Winter Picnic
previous next

“Winter Picnic,” Friend, Jan. 1987, 10

Winter Picnic

On a Saturday in January, Amy slowly opened her eyes and stretched in the warmth of her bed. Today was the day: the first weekend after a big snow. Hopping out of bed, she whirled around the room, hummed as she dressed, then skipped into the kitchen and gave her mother a hug.

Mom, returning Amy’s hug, said, “Please set the table. Dad and Roy will be in soon.”

As Amy set the last plate on the table, Dad and Roy hurried through the back door, stomping snow from their boots. “There must be a good eight inches of snow out there,” Dad said, “and probably two feet in the mountains.”

Roy added, “And it looks like there’s more to come.”

When breakfast was over and everything had been cleared away, Dad asked, “Is everything packed and ready?”

“Yes,” Mom answered, pulling a blue and white wool cap over her head. “We’re all ready to go.”

As Dad drove slowly along the back road into the mountains, Amy, unable to contain herself, sang out, “Won’t it be fun! Won’t it just be great fun!”

One final, long, climbing curve brought them deep into the mountains. Off to the right was a snowy bowl-like meadow. The sunlight sparkling on the snow sent rainbows of color glittering into the air.

“It’s so beautiful!” whispered Amy, gazing at the snow-covered pines surrounding the meadow.

Mom whispered too. “It’s glorious! It’s one of Heavenly Father’s designs, and it’s perfect for our special day.”

Roy and Amy tossed handfuls of snow at each other as they ran to help unload the sleds. Then Roy placed their big picnic basket on the sled between Mom and Amy.

“Dad and I will beat you two down,” he challenged as he ran to sit behind his father on the other sled.

The rush of air snatched their happy cries as the sleds sped down the slope, coasting to a stop at the far edge of the meadow.

“First things first,” Mom announced, unloading the basket. Soon a big thermos of hot chocolate and slices of bread and butter were laid out on an old blanket spread on the snowy ground.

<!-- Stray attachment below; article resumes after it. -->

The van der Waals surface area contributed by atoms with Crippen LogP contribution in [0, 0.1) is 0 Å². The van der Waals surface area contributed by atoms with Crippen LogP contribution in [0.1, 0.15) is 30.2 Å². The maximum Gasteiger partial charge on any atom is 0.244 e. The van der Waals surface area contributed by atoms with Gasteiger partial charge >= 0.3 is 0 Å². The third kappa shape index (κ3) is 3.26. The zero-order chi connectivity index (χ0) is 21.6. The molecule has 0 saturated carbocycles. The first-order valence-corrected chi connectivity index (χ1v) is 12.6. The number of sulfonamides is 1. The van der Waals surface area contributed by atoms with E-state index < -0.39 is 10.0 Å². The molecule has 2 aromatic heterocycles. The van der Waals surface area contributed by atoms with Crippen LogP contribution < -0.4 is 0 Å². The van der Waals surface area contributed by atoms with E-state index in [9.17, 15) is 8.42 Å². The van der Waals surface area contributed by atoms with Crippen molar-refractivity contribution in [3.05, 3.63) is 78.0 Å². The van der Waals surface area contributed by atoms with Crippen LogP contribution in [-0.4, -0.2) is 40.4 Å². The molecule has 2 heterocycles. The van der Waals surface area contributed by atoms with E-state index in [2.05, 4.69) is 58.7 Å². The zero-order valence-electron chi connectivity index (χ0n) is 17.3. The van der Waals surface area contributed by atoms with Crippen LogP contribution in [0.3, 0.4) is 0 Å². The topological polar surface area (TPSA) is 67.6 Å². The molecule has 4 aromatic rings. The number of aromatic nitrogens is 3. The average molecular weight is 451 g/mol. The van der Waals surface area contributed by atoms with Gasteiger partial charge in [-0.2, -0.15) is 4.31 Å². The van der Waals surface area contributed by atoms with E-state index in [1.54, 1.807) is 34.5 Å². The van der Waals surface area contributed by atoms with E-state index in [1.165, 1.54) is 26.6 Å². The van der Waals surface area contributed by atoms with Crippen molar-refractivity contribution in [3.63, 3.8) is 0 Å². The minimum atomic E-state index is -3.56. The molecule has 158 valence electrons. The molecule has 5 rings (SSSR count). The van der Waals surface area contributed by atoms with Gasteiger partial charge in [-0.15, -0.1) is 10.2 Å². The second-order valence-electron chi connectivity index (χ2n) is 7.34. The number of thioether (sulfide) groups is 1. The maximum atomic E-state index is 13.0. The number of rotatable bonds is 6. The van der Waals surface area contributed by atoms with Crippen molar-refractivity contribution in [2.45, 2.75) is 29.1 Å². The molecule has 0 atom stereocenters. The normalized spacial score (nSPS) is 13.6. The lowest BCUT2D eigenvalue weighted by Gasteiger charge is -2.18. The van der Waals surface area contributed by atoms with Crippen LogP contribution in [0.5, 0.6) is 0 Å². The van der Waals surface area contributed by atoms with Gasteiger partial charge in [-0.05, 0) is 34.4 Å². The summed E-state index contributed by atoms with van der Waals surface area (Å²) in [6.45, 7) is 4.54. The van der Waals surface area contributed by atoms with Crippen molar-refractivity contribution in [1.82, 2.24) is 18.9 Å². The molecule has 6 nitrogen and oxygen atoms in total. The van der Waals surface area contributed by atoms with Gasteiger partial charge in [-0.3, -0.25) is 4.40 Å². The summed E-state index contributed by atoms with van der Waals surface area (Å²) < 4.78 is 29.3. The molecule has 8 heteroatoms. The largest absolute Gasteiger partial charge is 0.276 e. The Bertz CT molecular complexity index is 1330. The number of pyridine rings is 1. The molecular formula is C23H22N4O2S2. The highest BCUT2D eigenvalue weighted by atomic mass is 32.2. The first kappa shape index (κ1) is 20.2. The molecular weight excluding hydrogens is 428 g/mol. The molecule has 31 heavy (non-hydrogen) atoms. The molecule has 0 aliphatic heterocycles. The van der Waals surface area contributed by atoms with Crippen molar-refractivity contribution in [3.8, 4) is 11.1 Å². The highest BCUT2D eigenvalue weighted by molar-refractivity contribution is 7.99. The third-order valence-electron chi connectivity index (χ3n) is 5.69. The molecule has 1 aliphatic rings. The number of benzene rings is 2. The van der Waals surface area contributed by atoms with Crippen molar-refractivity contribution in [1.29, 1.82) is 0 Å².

Dad, meanwhile, had lit a fire in the large sand-filled metal tub that he and Roy had brought on their sled. As soon as the charcoal was crusted with white ashes, they placed an old grill over the top and set a kettle of chili on it to keep warm while they played in the snow.

Swooping Amy high in his arms, Dad whooped, “Let’s make a snowman!” They all began rolling big balls of snow, and in just a short time they had a huge snowman. Placing eyes of charcoal in the snowman’s head, Roy tossed a handful of snow at Mom and said, “Finish him off.”

Mom pulled all kinds of leftovers from Halloween costumes out of her coat pockets, and soon the snowman was completely outfitted.

The sleds—sometimes with one rider each, sometimes with two—were soon racing each other down the slope.

Later, filled with hot food, the happy family sat around the glowing embers and talked about the fun they’d had. After they’d rested a bit, Mom declared that it was time to play fox and geese. First they stomped out a circle in the snow. Then they tramped the snow down to form paths that cut the circle into quarters. The paths crossed in the center, where they formed the safety circle.

Dad laid claim on being the fox first and warned that the geese had better look out for him. Soon they were all running around the circle, bumping into each other and shrieking happily. After each of them had been the fox several times, they flopped onto the snow and watched as long shadows from the pines crept across the meadow.

It was time to go. They extinguished the charcoal, then headed for the car. Amy turned and waved to the snowman. She was sure that he tipped his head in response. Before snuggling beneath the cozy blankets at bedtime, Amy told Heavenly Father, “Thanks for today. There is nothing as fun as a winter picnic!”

Illustrated by Robyn S. Officer